Date: 2010–02–11
  21. By: Inoue, Takeshi; Hamori, Shigeyuki
    Abstract: This study empirically analyzes the sources of the exchange rate fluctuations in India by employing the structural VAR model. The VAR system consists of three variables, i.e., the nominal exchange rate, the real exchange rate, and the relative output of India and a foreign country. Consistent with most previous studies, the empirical evidence demonstrates that real shocks are the main drives of the fluctuations in real and nominal exchange rates, indicating that the central bank cannot maintain the real exchange rate at its desired level over time.
    Keywords: Exchange Rate, India, RBI, SVAR, India, Foreign Exchange
    JEL: E31 F31
    Date: 2009–10
  22. By: Bernard Philippe; Stéphane Mussard
    Abstract: In this paper, we investigate the analytical links between the rate of unemployment, monetary creation and how individuals share the value added in an economy with three types of agents : capital owners, managers and employees. This relationship relies on the fact that the rate of unemployment depends on many macroeconomic characteristics such as : creation of money, external balance of goods and services and mark-up pricing. The latter being decomposed into the expected margin rate and the growth rate of the unitary wage cost that characterize the primary value-added sharing.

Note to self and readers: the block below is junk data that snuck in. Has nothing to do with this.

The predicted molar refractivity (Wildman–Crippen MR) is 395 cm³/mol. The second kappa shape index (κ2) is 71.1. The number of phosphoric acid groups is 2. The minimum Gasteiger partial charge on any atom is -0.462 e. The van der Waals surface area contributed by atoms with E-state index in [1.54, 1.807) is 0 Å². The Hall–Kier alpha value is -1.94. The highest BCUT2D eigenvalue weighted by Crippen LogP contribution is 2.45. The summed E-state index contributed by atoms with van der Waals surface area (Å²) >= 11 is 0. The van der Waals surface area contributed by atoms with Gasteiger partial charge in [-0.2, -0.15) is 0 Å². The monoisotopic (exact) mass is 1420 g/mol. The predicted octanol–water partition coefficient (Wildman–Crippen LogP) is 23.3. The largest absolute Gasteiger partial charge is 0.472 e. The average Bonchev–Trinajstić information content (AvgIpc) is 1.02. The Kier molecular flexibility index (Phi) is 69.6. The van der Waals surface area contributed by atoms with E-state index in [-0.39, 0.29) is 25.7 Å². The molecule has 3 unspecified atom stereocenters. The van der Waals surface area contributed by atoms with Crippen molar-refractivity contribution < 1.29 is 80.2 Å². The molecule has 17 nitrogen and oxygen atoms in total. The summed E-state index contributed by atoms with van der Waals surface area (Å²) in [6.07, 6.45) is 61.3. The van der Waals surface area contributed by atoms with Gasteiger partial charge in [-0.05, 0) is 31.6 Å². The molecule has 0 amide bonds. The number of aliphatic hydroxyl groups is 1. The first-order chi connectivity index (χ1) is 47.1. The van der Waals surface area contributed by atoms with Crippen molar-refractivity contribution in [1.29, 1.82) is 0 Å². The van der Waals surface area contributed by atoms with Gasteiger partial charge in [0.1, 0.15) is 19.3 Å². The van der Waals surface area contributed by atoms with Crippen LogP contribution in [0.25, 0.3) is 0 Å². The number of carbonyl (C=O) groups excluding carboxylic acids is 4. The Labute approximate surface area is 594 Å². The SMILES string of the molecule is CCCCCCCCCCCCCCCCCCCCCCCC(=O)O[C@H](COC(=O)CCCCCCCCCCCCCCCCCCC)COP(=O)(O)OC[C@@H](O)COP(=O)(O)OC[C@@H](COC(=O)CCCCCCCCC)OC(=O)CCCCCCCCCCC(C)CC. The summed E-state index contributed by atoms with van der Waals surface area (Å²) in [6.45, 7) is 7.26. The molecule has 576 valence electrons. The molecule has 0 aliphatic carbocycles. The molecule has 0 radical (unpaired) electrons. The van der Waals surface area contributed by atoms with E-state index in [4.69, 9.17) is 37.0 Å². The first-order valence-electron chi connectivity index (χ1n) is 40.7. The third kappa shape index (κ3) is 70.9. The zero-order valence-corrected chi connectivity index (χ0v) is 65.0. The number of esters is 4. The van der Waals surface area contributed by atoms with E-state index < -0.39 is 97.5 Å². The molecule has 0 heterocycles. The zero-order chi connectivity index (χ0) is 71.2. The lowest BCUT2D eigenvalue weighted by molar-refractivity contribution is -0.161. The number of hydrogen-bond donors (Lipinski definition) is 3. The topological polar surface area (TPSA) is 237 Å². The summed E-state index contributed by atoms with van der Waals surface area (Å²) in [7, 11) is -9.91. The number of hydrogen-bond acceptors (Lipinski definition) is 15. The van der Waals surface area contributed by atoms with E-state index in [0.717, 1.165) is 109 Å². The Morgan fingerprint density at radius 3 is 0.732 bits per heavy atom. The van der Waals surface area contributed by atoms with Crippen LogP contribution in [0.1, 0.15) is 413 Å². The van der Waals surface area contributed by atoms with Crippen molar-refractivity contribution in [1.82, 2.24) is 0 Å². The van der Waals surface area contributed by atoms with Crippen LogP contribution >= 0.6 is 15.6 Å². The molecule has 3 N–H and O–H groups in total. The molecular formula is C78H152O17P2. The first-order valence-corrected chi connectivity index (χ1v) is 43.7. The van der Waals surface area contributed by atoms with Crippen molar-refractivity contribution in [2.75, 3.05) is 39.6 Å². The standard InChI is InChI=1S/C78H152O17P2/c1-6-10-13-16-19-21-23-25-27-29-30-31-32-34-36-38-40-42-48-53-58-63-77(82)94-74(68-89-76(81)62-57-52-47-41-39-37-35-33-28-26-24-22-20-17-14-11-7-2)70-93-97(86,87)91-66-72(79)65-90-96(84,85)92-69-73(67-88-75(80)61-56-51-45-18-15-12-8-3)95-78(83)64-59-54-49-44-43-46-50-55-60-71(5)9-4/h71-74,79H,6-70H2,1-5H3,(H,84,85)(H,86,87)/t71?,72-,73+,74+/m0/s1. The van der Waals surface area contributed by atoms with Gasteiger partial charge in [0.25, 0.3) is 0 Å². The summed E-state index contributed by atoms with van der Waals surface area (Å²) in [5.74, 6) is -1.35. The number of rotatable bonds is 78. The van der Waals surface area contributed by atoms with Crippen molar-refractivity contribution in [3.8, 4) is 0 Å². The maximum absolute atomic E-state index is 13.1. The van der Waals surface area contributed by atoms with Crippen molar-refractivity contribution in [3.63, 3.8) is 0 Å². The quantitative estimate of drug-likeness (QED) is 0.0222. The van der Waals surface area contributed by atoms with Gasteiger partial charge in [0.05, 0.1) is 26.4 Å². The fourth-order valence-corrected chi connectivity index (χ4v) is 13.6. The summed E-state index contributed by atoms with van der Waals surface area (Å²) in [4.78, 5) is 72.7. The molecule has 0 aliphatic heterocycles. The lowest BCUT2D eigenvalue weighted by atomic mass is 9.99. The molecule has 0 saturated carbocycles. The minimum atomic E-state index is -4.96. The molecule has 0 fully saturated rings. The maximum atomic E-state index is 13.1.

Keywords: Mark-up pricing, Unemployment rate, Value added
    JEL: E25 E24 C39
    Date: 2010–02–11
  23. By: David Colander
    Date: 2010–05
  24. By: Joras Ferwerda; Ioana Deleanu; Brigitte Unger